July 31, 2014

Reasons for Root: Report

Not quite three weeks ago, I made a request in this column for “reasons for root” — business arguments why a device manufacturer should be willing, perhaps even interested, to allow replacement firmware and/or root access on their devices. That post received a number of comments, as did a tweet and a thread on the [android-discuss] Google Group.

I then culled those ideas, along with my own, into a report. I passed a draft by a few people, got more feedback, and incorporated those changes as well. You can view the full seven-page report here.

I divided up the arguments into two groups: reasons that benefit Android as a whole against competing platforms, and reasons that benefit one Android device manufacturer in competition with other such manufacturers. Helping Android overall is a “rising tides lifts all boats” approach to helping any given manufacturer. However, given that firms like HTC and Motorola are competing on Android devices as much as collaborating on the OS itself, we needed some arguments there as well.

Three reasons came to light for how replaceable firmware helps Android as a whole:

  • It should increase the number of developers skilled in Android firmware, and those developers are key for everything from implementing features to customizing Android for specific enterprises or other bulk customers
  • It should reduce concerns about upgrade paths that put Android at a disadvantage compared to iPhone
  • It helps Android stay ahead of, or at least on par with, platforms competing on openness, such as Symbian and Meego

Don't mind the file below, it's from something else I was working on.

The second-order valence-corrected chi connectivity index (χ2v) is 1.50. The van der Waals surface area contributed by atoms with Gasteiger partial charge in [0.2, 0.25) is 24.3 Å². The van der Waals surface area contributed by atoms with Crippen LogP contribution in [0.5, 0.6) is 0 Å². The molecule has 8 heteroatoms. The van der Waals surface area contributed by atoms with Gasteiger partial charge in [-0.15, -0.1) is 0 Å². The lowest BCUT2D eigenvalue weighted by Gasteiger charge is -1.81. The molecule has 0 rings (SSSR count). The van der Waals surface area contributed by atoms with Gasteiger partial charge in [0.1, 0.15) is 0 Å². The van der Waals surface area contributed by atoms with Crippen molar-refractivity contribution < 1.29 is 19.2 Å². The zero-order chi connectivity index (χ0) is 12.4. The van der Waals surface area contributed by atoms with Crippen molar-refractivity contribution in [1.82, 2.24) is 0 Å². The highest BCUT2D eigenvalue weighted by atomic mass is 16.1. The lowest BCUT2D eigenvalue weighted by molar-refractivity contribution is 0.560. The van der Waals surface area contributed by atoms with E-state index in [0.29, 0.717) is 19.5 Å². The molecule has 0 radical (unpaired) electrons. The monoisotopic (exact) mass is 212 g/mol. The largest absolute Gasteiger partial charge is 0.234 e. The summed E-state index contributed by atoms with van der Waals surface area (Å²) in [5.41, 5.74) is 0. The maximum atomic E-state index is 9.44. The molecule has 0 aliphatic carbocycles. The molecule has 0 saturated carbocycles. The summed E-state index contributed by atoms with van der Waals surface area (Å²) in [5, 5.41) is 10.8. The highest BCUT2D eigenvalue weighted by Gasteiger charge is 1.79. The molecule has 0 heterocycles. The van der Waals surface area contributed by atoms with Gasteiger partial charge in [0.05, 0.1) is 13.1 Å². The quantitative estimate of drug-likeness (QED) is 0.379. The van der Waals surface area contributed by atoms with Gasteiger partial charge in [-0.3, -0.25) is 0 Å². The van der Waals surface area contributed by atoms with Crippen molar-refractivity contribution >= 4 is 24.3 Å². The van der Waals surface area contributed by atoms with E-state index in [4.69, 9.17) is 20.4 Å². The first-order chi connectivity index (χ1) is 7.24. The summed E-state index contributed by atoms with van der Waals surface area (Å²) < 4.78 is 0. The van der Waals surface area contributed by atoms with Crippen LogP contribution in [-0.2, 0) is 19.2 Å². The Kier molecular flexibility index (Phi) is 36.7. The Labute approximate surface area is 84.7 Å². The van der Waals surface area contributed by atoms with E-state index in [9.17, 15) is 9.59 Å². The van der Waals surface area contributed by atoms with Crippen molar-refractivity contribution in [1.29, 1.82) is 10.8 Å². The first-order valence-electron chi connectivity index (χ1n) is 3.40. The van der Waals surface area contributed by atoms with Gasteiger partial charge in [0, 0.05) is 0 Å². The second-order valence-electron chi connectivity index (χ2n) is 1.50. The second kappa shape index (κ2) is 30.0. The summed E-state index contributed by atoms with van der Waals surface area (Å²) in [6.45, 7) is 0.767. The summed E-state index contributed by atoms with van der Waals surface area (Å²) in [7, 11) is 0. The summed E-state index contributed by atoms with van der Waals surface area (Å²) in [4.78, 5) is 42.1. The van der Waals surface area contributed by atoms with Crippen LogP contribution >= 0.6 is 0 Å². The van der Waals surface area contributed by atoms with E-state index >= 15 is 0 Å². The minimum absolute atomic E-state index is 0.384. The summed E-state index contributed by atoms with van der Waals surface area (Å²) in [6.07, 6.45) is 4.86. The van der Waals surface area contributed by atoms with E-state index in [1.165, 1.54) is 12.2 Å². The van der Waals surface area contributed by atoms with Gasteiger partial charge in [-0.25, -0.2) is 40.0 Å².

For helping a specific Android device manufacturer, the report outlines:

  • Just because a device manufacturer came up with one use for a product does not mean there are no other uses that might drive sales, as is seen in “hackable” products like the Linksys WRT64GL router
  • Many technology leaders like Android for its openness and will tend to like open devices more than closed ones — getting them to back your device can help with promotion
  • Getting more firmware developers working on Android — per the first bullet point in this post — gives you a bigger pool of potential hires or contractors, and having some with specific knowledge of your own devices makes them that much more useful
  • If Android and other open platforms represent another step on a trend line from completely closed to the current semi-open state, one way to exploit that trend is to get in front of it

Obviously, this report does not include every possible argument, specifically trying to stay away from emotional or ethical points and sticking to business and financial ones. I am sure there are more ideas and arguments to be made, so I expect this report to be a “living document”, republished periodically, gaining strength each time.

Feel free to read and distribute the report, and send me your additional ideas, as comments here, or via posts on the [cw-android] Google Group.